Why it matters

The U.S. Court of Appeals, Ninth Circuit affirmed a jury verdict in favor of a former employee who alleged that her employer failed to engage in the interactive process—even though jurors found the employer provided a reasonable accommodation. In her disability discrimination suit against Time Warner Cable, Katrina Perona alleged the company failed to engage in the interactive process with regard to her fibromyalgia. After a seven-day jury trial, Perona was awarded $160,000 in damages plus almost $1 million in attorneys’ fees. Time Warner appealed, but in an unpublished opinion, the federal appellate panel affirmed the verdict and the award of fees despite the employer’s argument that the verdict was fatally inconsistent. California law is clear that “an employer’s failure to properly engage in the process is separate from the failure to reasonably accommodate an employee’s disability and gives rise to an independent cause of action,” the court said, and not just a means to an end.

Detailed discussion

Katrina Perona worked as a customer care representative for less than one year for Time Warner Cable beginning in October 2012. Under the heading “Qualifications,” the employer described the position to include the ability to work “day, evening, weekend and split shifts.” Although there were no issues with Perona’s job performance, she struggled with fibromyalgia, making it difficult for her to work.

Her primary care physician placed her on a leave of absence in April 2013, which Time Warner approved. Her leave was extended and approved a total of 11 times from April through September 2013. During this time period, another physician opined that Perona could return to work as long as she worked no more than four hours per day in the morning. A human resources representative responded that the company would not accommodate this request “as the business cannot support it.”

In September 2013, human resources suggested that Perona resign and then reapply once her health improved. She refused and requested to extend her leave again through November. Time Warner declined to grant the extension and terminated her employment in October because “business conditions [could] no longer support [the] request” and “it appeared unlikely” that she would return to work in November.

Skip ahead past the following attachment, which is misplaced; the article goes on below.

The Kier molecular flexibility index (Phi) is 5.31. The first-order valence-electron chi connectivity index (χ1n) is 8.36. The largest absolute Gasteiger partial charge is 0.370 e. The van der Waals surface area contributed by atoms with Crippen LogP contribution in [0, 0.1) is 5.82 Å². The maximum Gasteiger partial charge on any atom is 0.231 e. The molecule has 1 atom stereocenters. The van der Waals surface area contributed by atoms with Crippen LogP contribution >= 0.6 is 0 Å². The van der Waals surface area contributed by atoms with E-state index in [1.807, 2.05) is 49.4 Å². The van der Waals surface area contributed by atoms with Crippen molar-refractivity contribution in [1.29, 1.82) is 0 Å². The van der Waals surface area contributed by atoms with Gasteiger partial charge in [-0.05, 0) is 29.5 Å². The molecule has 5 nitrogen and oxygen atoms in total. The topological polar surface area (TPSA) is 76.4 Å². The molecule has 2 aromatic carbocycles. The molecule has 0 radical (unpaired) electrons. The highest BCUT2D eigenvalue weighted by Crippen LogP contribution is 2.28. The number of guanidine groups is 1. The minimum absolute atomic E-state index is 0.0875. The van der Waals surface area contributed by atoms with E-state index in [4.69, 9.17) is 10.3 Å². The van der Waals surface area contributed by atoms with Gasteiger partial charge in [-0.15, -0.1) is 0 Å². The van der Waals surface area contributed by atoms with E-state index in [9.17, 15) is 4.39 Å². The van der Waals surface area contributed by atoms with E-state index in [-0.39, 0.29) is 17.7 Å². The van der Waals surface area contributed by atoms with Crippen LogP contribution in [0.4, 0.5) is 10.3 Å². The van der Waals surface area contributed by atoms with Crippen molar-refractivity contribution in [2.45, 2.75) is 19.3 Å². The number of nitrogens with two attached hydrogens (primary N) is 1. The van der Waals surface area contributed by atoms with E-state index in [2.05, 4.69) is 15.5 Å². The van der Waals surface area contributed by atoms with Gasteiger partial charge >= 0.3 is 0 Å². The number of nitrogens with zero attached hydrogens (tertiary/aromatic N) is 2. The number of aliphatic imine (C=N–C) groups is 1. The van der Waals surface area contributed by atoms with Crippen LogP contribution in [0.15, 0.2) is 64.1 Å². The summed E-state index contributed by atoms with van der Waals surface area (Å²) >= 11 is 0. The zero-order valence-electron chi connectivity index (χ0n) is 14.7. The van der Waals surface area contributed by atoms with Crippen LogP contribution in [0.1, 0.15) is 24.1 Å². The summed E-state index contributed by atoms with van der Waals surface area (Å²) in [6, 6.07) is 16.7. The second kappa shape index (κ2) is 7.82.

Perona sued under California law, alleging disability discrimination, failure to engage in the interactive process and failure to accommodate her disability, among other claims. In 2016, the case went before a jury, which after a seven-day trial awarded Perona $160,000 on her claim for failure to engage in the interactive process. Judgment was entered in favor of Time Warner on the remaining claims.

Time Warner appealed. The jury verdict was inconsistent and should be set aside, the employer told the U.S. Court of Appeals, Ninth Circuit, because the jury found both that Time Warner did not fail to provide reasonable accommodation and that it failed to engage in the interactive process.

“But there is no fatal inconsistency,” the panel decided. “California law is clear that ‘an employer’s failure to properly engage in the process is separate from the failure to reasonably accommodate an employee’s disability and gives rise to an independent cause of action.’”

The duty to accommodate is a continuing one and is not exhausted by one effort, the court noted. While Time Warner originally provided an accommodation by granting Perona leave—and extending that leave—“the jury could, and reasonably did, find it did not do so later,” the court said, by failing to engage in the interactive process with the plaintiff when it became clear that some different accommodation would be necessary.

Time Warner tried a secondary line of argument that the verdict was contrary to the evidence, because it presented evidence that no part-time morning shifts or open positions were available for Perona, that she was not eligible for a morning shift and that she was responsible for the breakdown in the interactive process.

However, jurors “also heard evidence that Ms. Perona was amenable to at least attempting to work an afternoon shift, her medical expert would have considered authorizing such work, and that [human resources] did no research to see if there were any available accommodations the company could provide,” the court wrote. “The verdict is not contrary to the evidence.”

In addition to affirming the jury verdict, the panel upheld the award of $964,938 in attorneys’ fees.

To read the memorandum in Perona v. Time Warner Cable, Inc., click here.